Peace Corps Tonga, my group of volunteers off on our new adventure
My parents brought me up confident in my ability to do anything I wanted and equally confident that I was smart enough to make things happen. Ask anyone who knows me, I don’t lack for confidence . . . most of the time, anyway. In the second half of my life I chose to leave everything I knew behind and join the Peace Corps. Some of my friends thought I was crazy, others though I was brave. I didn’t think I was either. I was looking for an adventure, and I was confident I’d find it if I put my heart and soul into making it happen.
So, off I went. My dad took me to the airport and he so wanted to help me carry my luggage inside, but I reminded him I’d have to start hauling it myself soon and I might as well start now. I flew from the East Coast to Seattle where my group had their staging. It wasn’t really training so much as a chance to get to know the rest of the group. There were thirty of us, ages 21 through the early 70s. So, turns out I wasn’t the oldest one after all. The next leg of our trip took us to Hawaii, but the plane we were to be on from there to Tonga was grounded. We had a layover of twenty-seven hours and were given a hotel room and meal vouchers by the airline.
Arizona Memorial At the top of Diamond Head Sky Tower, Auckland Looking straight down
An unexpected adventure. We filled those hours with as much as we could, starting with a trip to the Arizona Memorial. Then half of us hiked up Diamond Head for a spectacular view of Honolulu and finally just five of us ended our busy day with a swim at Waikiki Beach. Then it was back to the hotel for dinner before catching a late night flight to Auckland, New Zealand. By the time we got to Auckland it was the day before again – we’d crossed the International Date Line and it was morning. We had only an eight-hour layover this time, but once again, there was an opportunity not to be missed. Setting off for downtown Auckland, we headed straight for the Sky Tower and took the elevator to the observation deck. The view was magnificent in all directions. All of Auckland harbor and the islands that dot it as well as the city itself. There were even glass panels to stand on and look straight down. Just my kind of fun. After returning to ground level, we headed to the harbor and found dozens of neat places to eat along the waterfront. Then it was time to head back to the airport.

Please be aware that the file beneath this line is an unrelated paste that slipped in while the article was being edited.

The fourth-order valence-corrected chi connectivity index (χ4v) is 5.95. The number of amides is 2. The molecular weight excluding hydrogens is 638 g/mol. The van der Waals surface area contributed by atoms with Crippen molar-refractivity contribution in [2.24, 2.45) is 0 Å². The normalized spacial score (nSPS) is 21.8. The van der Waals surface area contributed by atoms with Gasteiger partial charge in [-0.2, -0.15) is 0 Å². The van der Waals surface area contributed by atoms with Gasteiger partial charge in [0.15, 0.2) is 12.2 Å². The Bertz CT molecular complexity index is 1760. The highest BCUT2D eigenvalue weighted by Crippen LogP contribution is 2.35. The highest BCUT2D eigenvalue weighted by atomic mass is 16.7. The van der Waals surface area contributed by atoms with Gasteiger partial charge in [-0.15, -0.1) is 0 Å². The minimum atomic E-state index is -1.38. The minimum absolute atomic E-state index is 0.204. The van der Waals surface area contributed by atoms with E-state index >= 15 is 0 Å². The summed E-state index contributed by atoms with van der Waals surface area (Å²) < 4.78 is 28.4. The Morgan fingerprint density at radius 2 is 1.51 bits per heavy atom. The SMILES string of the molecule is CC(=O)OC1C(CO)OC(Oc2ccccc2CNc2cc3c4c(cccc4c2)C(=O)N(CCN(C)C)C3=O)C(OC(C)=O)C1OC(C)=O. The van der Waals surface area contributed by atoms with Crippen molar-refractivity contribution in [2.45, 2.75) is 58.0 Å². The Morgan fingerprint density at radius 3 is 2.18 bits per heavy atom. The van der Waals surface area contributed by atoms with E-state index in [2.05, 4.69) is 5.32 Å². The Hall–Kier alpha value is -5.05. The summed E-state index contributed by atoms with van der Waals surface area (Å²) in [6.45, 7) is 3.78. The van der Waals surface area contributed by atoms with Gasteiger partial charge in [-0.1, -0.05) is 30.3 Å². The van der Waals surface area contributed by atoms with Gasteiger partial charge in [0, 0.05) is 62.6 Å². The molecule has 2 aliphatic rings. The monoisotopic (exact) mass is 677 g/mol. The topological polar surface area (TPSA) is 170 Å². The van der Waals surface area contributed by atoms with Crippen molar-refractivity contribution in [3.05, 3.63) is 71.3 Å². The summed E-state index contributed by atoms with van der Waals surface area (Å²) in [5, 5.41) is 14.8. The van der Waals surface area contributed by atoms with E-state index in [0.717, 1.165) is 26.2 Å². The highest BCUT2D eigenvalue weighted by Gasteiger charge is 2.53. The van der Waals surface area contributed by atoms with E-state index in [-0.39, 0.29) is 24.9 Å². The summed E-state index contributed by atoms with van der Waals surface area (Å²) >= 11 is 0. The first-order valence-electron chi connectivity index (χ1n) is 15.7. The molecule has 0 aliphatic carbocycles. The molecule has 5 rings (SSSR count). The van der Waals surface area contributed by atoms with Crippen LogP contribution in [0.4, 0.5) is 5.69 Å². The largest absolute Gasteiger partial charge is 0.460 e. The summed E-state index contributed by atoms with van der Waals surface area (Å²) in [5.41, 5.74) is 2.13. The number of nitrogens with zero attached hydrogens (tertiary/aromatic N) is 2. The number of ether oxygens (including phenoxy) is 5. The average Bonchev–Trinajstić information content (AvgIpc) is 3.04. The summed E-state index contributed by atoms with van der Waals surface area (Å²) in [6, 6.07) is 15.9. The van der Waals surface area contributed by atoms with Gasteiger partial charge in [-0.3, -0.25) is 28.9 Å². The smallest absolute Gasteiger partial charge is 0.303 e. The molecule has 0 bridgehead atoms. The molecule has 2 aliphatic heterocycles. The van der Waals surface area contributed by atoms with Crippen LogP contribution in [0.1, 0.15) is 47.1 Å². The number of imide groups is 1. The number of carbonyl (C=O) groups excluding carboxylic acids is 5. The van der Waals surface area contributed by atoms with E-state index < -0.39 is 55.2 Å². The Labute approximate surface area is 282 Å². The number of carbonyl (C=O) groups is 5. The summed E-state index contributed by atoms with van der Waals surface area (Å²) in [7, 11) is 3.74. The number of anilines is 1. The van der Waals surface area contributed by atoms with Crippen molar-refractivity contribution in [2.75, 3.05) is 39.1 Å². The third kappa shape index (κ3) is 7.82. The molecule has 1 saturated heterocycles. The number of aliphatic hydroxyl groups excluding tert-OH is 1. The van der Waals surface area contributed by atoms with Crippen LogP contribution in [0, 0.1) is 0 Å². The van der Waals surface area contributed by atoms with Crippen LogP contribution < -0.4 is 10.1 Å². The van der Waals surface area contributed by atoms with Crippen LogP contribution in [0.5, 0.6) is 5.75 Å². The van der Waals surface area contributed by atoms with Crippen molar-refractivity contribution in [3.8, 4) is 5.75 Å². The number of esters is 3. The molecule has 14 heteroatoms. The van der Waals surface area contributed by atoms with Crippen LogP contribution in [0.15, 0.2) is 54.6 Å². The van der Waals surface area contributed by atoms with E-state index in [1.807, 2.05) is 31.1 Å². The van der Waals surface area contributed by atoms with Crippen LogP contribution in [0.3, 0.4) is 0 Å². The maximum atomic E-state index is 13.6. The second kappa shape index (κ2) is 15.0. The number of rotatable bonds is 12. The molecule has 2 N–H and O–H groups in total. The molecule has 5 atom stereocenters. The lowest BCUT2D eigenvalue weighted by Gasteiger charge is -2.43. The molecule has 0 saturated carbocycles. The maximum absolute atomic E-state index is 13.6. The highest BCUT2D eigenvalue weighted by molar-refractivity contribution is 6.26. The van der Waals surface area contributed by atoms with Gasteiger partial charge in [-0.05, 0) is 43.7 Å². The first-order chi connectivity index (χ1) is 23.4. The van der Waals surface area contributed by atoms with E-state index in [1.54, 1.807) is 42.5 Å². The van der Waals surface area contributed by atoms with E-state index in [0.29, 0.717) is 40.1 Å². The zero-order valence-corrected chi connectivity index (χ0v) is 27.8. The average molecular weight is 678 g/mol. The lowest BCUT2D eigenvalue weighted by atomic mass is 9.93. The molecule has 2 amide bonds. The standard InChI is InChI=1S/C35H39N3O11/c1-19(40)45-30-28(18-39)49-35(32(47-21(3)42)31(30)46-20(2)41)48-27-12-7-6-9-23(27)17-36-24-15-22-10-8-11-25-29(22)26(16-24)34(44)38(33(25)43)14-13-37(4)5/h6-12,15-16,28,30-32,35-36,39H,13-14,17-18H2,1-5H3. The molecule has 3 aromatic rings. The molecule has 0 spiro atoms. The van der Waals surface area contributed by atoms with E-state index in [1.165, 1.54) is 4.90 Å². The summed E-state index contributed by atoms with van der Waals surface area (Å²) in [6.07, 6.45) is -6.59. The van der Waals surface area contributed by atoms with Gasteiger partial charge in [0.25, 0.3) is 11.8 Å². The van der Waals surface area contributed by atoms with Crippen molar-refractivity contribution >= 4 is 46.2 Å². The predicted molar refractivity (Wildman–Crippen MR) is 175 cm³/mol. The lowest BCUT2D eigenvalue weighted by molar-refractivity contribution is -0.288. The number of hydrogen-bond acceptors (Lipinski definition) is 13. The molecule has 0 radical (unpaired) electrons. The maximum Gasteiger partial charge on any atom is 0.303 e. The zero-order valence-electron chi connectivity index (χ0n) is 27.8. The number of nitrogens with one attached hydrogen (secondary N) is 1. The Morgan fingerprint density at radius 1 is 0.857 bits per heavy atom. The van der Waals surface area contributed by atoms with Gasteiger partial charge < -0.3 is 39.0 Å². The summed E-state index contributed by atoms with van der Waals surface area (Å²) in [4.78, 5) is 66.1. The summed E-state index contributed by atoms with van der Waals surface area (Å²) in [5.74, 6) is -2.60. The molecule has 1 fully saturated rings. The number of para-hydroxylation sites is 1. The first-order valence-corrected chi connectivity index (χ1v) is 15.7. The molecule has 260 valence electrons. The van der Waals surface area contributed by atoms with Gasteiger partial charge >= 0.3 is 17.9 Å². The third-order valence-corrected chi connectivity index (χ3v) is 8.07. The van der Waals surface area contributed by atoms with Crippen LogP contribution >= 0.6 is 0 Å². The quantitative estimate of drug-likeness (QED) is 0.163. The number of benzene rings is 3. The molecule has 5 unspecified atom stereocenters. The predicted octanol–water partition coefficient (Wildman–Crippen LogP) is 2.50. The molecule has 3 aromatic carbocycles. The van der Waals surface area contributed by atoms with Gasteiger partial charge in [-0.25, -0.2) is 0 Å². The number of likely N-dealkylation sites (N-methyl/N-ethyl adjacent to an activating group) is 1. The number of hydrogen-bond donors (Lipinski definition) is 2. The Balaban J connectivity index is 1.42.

It was dusk as we landed at Fua’amotu International Airport on the main island of Tonga. Out the tiny of windows of the airplane we could see the graceful palm trees silhouetted by the setting sun. It was a beautiful sight. What was not so welcome was the heat that attacked us as soon as we stepped from the air-conditioned cabin of our Air New Zealand jet. I’d been playing in the snow with my grandson just a week earlier. Seattle had been chilly and damp. Even Hawaii was in its winter mode with seasonably comfortable temperatures. Tonga was south of the equator and in the middle of summer.
Landing at Foua'amotu Airport Finding our luggage and clearing customs
Tonga does not boast an air-conditioned airport, nor jetways to get into and out of the plane. I climbed down the stairs toward that steaming tarmac, closer and closer to the heat that had been stored up there all day. The terminal was no better. Several big ceiling fans lazily stirred the air as Tongans hauled suitcases off the conveyor as fast as they appeared, piling them into a mountain in the middle of the room. One had to be half billygoat to find and claim your luggage. Then there was a very slow line to clear customs. Finally, after what felt like hours in a sauna, we emerged into the now completely dark night. The air was soft and welcoming, and that’s where my Peace Corps adventure began. Greeting us just beyond the barriers were dozens of smiling faces and we were adorned with kahoas (leis) fragrant with dozens of blossoms and lovingly made for us personally.
Piling into a bus like nothing I’d ever seen with seats that folded into the aisles once the permanent seats were full, we were soon on our way to the guest house where we would be staying for the next week. That night, as I lay spread eagle on my bed beneath a fan that was as lazy as those at the airport, I pondered how very far I was from home and how very different my life was going to be for the next two years. I was on the other side of the world, on the other side of the equator, in a culture very different than the one I was familiar with. It was hotter than anything I’d experienced before, but one thing was already clear – the Tongans were the most welcoming, happy people I’d ever met. “Don’t Worry, Be Happy” played in my head as I fell asleep that night. The adventure I’d been seeking was already unfolding.
My home Stay family Sapa'ata, my first home Vava'u - my home for 2 years
For more about my adventures in Tonga, see the Peace Corps Tab at the top of the page or click here: Peace Corps